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Review of Macbeth (Film 2018)

Review of Macbeth (Film) 2018. Dir. Kit Monkman

I saw this at a one-off showing on 13 March at the Liverpool Showcase Cinema. I was one of only seven people in the audience, which was a shame because the film had much to commend it.

Firstly it did live up to it's promise as 'an innovative rethinking of what it means to put Shakespeare on film' (a boast from its website here)

This production maintains its roots in the theatre - indeed the artifice of theatre is celebrated and played with throughout. We are given a sense that we are observing the actions and consequences of people from a supernatural vantage point.

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Review of King Lear (Dir. Greg Doran, starring Antony Sher)

RSC September 2016

What could be better for lovers of King Lear than to see it performed in Stratford-upon-Avon with Antony Sher in the lead role? I'd seen Sher as Richard III, Macbeth and Falstaff (Henry IV parts one and two) and he was excellent in all of them. Sadly he wasn't as good in the role of Lear - indeed the whole production was flawed. Please understand that I went with good intent and I so want to support the theatre - but it just wasn't good enough.

I don't go to the theatre looking for flaws, I go to be caught up with the unique magic, which is Theatre. It can be life-changing, full of wonder, an education, an emotional experience, a magical journey. Sadly, this was none of the above.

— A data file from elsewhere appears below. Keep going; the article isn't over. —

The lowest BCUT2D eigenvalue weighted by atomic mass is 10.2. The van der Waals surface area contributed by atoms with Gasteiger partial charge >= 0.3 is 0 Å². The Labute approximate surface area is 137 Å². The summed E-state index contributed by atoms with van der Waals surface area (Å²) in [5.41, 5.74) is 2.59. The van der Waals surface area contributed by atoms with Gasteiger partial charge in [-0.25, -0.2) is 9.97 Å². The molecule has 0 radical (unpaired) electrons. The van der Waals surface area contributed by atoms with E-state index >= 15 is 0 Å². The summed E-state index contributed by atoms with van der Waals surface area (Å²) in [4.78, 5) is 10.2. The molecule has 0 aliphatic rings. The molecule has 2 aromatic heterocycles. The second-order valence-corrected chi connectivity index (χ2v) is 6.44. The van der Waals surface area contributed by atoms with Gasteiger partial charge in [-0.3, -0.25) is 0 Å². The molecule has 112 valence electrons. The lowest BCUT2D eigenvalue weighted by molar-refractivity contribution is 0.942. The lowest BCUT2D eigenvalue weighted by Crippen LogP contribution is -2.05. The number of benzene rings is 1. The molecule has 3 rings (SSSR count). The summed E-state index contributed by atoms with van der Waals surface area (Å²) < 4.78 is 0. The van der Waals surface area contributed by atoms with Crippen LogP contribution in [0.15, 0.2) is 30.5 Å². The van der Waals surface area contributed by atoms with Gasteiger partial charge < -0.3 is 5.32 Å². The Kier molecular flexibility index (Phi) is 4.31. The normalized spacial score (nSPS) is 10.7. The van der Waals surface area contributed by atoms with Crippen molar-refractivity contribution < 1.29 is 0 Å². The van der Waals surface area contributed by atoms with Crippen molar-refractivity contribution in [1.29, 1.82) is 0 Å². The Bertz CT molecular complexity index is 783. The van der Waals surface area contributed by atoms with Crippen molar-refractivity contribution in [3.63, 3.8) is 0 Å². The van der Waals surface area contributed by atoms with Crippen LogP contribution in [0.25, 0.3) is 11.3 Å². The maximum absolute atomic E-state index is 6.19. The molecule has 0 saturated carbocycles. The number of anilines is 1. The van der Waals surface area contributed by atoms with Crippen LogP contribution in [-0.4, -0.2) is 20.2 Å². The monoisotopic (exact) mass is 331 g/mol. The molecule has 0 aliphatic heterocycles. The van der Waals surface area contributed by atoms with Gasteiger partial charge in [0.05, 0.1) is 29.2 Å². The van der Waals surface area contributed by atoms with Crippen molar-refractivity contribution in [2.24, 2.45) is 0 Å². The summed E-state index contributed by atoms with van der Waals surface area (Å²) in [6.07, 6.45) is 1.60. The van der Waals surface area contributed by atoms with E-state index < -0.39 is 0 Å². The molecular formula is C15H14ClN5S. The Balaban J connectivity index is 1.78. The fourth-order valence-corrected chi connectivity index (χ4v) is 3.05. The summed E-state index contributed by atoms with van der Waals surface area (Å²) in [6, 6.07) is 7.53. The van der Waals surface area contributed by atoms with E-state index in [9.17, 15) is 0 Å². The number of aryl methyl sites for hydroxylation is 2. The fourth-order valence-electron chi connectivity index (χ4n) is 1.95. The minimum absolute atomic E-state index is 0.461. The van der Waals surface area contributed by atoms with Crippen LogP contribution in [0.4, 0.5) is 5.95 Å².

(spoiler alert) To discuss the play, I have to, well, discuss the play - so here goes...

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Review of Glenda Jackson’s King Lear

The Old Vic, London (25 Oct-3 Dec 2016)

Glenda Jackson is not only an actress with some calibre, but also a Labour MP who has spoken out against the gross inequalities in UK society. She articulates well and has a big heart. Since King Lear is a play with much to say about social justice, inequality and corruption, I thought that Glenda Jackson would be ideally placed to convey the text in such a way that it lives and breathes. I so wanted this to be good. I had no problem with Lear being played by a woman – and neither would Shakespeare.

The opening scene hinges on Lear’s reactions to each of his three daughter’s responses (to his demands for flattery). Consequently I thought it odd that for much of the scene Glenda was sat centre stage with her back to the audience. This seriously hindered her expression and made some lines less audible.

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